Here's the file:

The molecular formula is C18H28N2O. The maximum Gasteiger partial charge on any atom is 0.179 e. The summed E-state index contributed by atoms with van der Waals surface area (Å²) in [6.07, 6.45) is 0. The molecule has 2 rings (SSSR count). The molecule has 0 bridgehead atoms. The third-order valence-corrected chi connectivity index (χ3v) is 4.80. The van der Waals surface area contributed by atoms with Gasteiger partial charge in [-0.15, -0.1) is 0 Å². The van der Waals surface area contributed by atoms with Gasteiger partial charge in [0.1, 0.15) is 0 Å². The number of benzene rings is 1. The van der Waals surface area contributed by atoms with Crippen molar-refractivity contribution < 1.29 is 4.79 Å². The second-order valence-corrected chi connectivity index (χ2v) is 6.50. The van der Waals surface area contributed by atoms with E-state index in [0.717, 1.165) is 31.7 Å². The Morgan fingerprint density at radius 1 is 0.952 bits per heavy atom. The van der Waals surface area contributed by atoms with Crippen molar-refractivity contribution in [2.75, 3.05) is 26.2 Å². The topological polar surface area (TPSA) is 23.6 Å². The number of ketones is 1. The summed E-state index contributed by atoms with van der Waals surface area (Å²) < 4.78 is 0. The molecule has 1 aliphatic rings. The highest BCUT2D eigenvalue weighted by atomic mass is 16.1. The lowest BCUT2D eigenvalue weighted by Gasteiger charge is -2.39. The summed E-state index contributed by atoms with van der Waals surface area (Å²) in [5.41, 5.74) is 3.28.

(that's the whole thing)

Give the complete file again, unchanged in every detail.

The molecular formula is C18H28N2O. The maximum Gasteiger partial charge on any atom is 0.179 e. The summed E-state index contributed by atoms with van der Waals surface area (Å²) in [6.07, 6.45) is 0. The molecule has 2 rings (SSSR count). The molecule has 0 bridgehead atoms. The third-order valence-corrected chi connectivity index (χ3v) is 4.80. The van der Waals surface area contributed by atoms with Gasteiger partial charge in [-0.15, -0.1) is 0 Å². The van der Waals surface area contributed by atoms with Gasteiger partial charge in [0.1, 0.15) is 0 Å². The number of benzene rings is 1. The van der Waals surface area contributed by atoms with Crippen molar-refractivity contribution < 1.29 is 4.79 Å². The second-order valence-corrected chi connectivity index (χ2v) is 6.50. The van der Waals surface area contributed by atoms with E-state index in [0.717, 1.165) is 31.7 Å². The Morgan fingerprint density at radius 1 is 0.952 bits per heavy atom. The van der Waals surface area contributed by atoms with Crippen molar-refractivity contribution in [2.75, 3.05) is 26.2 Å². The topological polar surface area (TPSA) is 23.6 Å². The number of ketones is 1. The summed E-state index contributed by atoms with van der Waals surface area (Å²) < 4.78 is 0. The molecule has 1 aliphatic rings. The highest BCUT2D eigenvalue weighted by atomic mass is 16.1. The lowest BCUT2D eigenvalue weighted by Gasteiger charge is -2.39. The summed E-state index contributed by atoms with van der Waals surface area (Å²) in [5.41, 5.74) is 3.28.